Previously we've seen the Garnet Red Galaxy S 3 offered up by AT&T in the United States. And, whilst differing European carriers were displaying the black, and grey versions at IFA 2012 in Berlin, the red S 3 was nowhere to be seen. We've still not seen the brown version yet either.
Source: Carphone Warehouse
Engadget has a great story today about a rather strange invention that had me thinking it might be a very early (or very late) April Fool?s joke, but it does in fact seem to be genuine. What we have here is a product called the Hi-Call, which Engadget spotted at the IFA trade show, and which is basically a pair of gloves with Bluetooth capabilities, whereby the speaker is situated in the thumb, and the mic is in the little finger. So when you talk on the phone, it?s like you?re pretending to make a phone call, or making the Hawaiian Shaka sign, all the while you?re actually making a phone call for real. Engadget tested out the Hi-Call glove, and seemed to be a little disappointed with the woolly reception. Sorry! Hi-Call will be available at the beginning of October, for ?49.
Thanks to Super Moderator Gabriel1 for the heads-up on this story.
Source: Hi-Fun’s call-receiving Bluetooth gloves, hands-in (video) — Engadget
German pricing for Samsung’s Galaxy Note 2 was available for all to see at carriers’ booths at IFA, but so far the device’s UK pricing has remained something of a mystery. Today we have the first tentative UK price tag and release window for the 5.5-inch Note successor, by way of British online retailer Clove Technology.
Clove reports on its official blog that the Note 2 will cost £546 inc. VAT when it’s launched in “mid-October.” That price is undeniably steep for any smartphone, but it is in line with the Galaxy S3’s late-May launch price (and let’s also remember that the original Not wasn’t exactly cheap at launch either). As always, this is a SIM-free price, so you can expect to pay much less if you pick up a network-subsidized model.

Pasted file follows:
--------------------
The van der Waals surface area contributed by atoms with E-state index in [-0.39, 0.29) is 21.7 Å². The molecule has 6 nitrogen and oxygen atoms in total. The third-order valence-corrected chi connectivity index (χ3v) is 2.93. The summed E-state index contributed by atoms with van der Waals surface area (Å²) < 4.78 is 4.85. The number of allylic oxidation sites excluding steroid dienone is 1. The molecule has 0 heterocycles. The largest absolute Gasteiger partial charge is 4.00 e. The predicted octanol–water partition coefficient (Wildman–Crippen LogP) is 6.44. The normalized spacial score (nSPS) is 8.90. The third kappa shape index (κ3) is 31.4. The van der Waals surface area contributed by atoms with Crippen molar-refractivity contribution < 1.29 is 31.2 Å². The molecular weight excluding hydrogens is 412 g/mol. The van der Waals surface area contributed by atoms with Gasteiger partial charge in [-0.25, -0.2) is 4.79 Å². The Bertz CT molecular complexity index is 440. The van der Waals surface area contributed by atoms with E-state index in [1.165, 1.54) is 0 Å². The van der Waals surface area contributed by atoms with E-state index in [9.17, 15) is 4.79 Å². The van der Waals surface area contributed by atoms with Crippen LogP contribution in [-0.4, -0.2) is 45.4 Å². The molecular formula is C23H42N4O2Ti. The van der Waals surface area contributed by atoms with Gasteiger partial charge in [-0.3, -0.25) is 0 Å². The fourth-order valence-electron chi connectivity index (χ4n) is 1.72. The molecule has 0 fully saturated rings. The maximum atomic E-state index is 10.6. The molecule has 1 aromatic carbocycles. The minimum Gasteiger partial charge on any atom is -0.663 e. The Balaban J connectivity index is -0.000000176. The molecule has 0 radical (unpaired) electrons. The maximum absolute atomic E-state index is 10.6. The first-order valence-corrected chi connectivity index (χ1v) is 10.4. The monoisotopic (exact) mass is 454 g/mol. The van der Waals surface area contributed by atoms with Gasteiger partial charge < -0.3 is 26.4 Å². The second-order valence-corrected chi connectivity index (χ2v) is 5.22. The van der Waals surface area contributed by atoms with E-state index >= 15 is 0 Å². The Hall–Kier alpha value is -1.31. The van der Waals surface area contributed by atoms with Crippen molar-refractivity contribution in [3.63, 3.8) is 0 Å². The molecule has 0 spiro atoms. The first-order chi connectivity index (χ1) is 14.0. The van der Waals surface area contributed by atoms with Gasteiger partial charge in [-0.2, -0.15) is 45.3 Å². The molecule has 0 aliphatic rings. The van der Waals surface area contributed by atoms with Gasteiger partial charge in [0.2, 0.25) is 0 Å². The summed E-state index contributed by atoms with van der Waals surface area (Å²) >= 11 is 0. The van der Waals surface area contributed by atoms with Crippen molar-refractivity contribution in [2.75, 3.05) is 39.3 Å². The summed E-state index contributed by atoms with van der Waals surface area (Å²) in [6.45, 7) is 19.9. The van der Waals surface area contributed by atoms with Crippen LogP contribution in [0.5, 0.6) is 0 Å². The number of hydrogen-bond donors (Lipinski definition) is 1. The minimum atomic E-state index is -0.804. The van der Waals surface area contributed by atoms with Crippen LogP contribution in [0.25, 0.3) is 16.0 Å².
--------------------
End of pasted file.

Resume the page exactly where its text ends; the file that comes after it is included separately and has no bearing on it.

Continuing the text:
Would a high price like this deter you from picking up a Galaxy Note 2 at launch? Hit the comments and let us know.
Source: Clove; More: Hands-on with the Galaxy Note 2
Last week we learned all about Sony's new flagship smartphones at IFA 2012, however there was nothing offered in the way of U.S. release information. Today that may have changed, as the Sony's new international flagship, the Xperia T, has appeared in a promotional photo bearing AT&T's globe logo.
The image comes from UK retailer Phones4U, which has published it alongside a number of shots of the European Xperia T. That phone has Sony's Xperia branding under the screen, while the final promotional image swaps it out for the U.S. carrier's logo. Also of note is the back of this AT&T Xperia T, which is split up into three segments. On the international version, which we saw at IFA last week, the phone's back panel is smooth, with no dividers at the top or bottom. One possible reason for this design change might be to enable 4G LTE connectivity.
In any case, we've reached out to AT&T for comment, and we'll update this post with any info they provide.
Source: Phones4U; Thanks, Paolo!
?More: Hands-on with Sony's latest at IFA
When we first got wind of the Huawei Ascend D Quad XL, it was an afterthought at the company's Mobile World Congress press conference. Aside the D Quad, which shipped with a 1800 mAh battery, the Ascend D Quad XL would offer a more substantial 2600mAh. At that show, however, only the D Quad was present — the D Quad XL was nowhere to be seen.
But at IFA 2012 this week, the newly-renamed (we'll leave it up to you to work out why) Ascend D1 Quad XL was proudly displayed at the Huawei booth for all to see. The software it was running closely resembled what we'd seen on the original D Quad back in February — Android 4.0 Ice Cream Sandwich, backed up by a proprietary Huawei UI layer (though not the Emotion UI we've seen emerge in recent weeks). On the inside, you'll find the same hardware powering the show — Huawei's own quad-core 1.4GHz CPU, which has still yet to see the light of day in a released product.
All in all, it's a thicker, bulkier version of the D1 Quad, and one which should see you through a few more hours of regular use. We've got hands-on video after the break, along with a few more photos.